[tei-council] conformance chapter

James Cummings James.Cummings at computing-services.oxford.ac.uk
Fri Jul 21 07:27:32 EDT 2006


Lou Burnard wrote:
> To get your juices flowing, I have the following immediate thoughts:
> 
> a. Let's get rid of SGML
> 
> Much of the current chapter is concerned with the complications inherent
> is saying that a TEI document must conform to an SGML DTD. Do we want to
> retain all that baggage for P5?

I vote to get rid of all mention of it in general (except in the Gentle
Introduction or anywhere we want to indicate the history of XML and the TEI.)
Theoretically, the TEI Guidelines are the important thing, that they happen to
express the markup currently in XML is a (possibly transient) choice because of
its popularity and applicability at the moment.  If something better comes
along, I don't think the TEI has a commitment to not choose to move to that (in
the far future).  Does it?

> How do people like the following propositions:
> 1. A *TEI-conformant* document must be a valid XML document.
> 
> 2. An SGML document whose ESIS is the same as that of a given
> TEI-conformant document is *TEI-compliant*
> 
> 3. A TEI-compliant document must be converted to an XML representation
> before it can be validated for TEI conformance.

What is ESIS again?

> The current chapter distinguishes "TEI local processing format" from TEI
> interchange format". This distinction is that the latter may not use
> SGML minimization features. If we say that TEI conformance is only true
> of XML documents, then such features are not allowed anyway, so the
> distinction is not needed.

I think we should say that TEI conformance should be XML based.  However, I
think we can say that people can use local encoding formats where they have used
ODD to define new elements, <equiv> to document renamings, etc. and that they
can also move up (erm down?) sebatian's levels to be more conformant by
resolving these for their 'interchange'  (or perhaps 'archival' ?) version.


> b. Transmission and packing
> 
> The current chapter also talks about transmission formats, and in
> particular ways of packing TEI document components together. I am not
> sure that we want to keep that either, since whatever we say will
> rapidly be as outmoded as the current vague reference to SDIF is.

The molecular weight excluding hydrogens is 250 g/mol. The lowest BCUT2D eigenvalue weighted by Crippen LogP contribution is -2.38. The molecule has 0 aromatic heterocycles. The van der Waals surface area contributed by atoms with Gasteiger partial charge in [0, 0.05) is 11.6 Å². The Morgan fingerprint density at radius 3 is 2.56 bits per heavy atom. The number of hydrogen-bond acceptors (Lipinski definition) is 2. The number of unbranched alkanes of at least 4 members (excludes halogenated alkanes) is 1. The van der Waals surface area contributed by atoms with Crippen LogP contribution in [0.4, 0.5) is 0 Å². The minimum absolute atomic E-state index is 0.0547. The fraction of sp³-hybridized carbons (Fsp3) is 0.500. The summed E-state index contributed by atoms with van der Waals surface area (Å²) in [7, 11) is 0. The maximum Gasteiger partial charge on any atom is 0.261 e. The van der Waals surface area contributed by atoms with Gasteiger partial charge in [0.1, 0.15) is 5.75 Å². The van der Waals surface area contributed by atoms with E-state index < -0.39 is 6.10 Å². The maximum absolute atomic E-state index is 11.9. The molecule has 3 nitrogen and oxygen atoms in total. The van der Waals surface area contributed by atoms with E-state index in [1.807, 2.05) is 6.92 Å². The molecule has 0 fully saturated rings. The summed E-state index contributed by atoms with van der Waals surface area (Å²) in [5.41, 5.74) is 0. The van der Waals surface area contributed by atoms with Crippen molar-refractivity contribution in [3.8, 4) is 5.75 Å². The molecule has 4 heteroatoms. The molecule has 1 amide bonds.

Transmission is much less of an issue these days, no?

> c. Sanctity of the header
> 
> The current chapter (in 28.3) makes two (2) requirements of a TEI
> conformant document "after modification" -- both relating to the header
> and mandatory parts of it. Do we still believe these? To put the
> question more acutely, if an ODD defines the TEI Header out of existence
> is a document conforming to it ipso facto no longer TEI-conformant?

Not under Sebastian's levels.  Are fragments of a TEI document which also
validate against a separate TEI schema TEI conformant documents?  I have an ODD
that allows me to have <div> as my start element.  Which means that I can have
lots of separate files which are then imported into a larger master file which
has a TEI header, etc.  Since this ODD makes no other changes to the TEI, and
the <div>s are in the TEI namespace, and use only TEI elements, are they
TEI-conformant documents?  Or are they only so when combined all together with
the header?  Under Sebastian's levels (if I'm not mistaken) these would be TEI
conformant, under the above, they would not.

> d. abstract model

> Would be on comparatively safer ground if we said that the abstract
> model is defined in terms of the existing classes. So you can change
> elements' membership in a class, but you can't change the relationship
> between classes?

Hrmmm. I think I'd need to have the consequences of this explained to me several
times. :-)

-James
-- 
Dr James Cummings, Oxford Text Archive, University of Oxford
James dot Cummings at oucs dot ox dot ac dot uk




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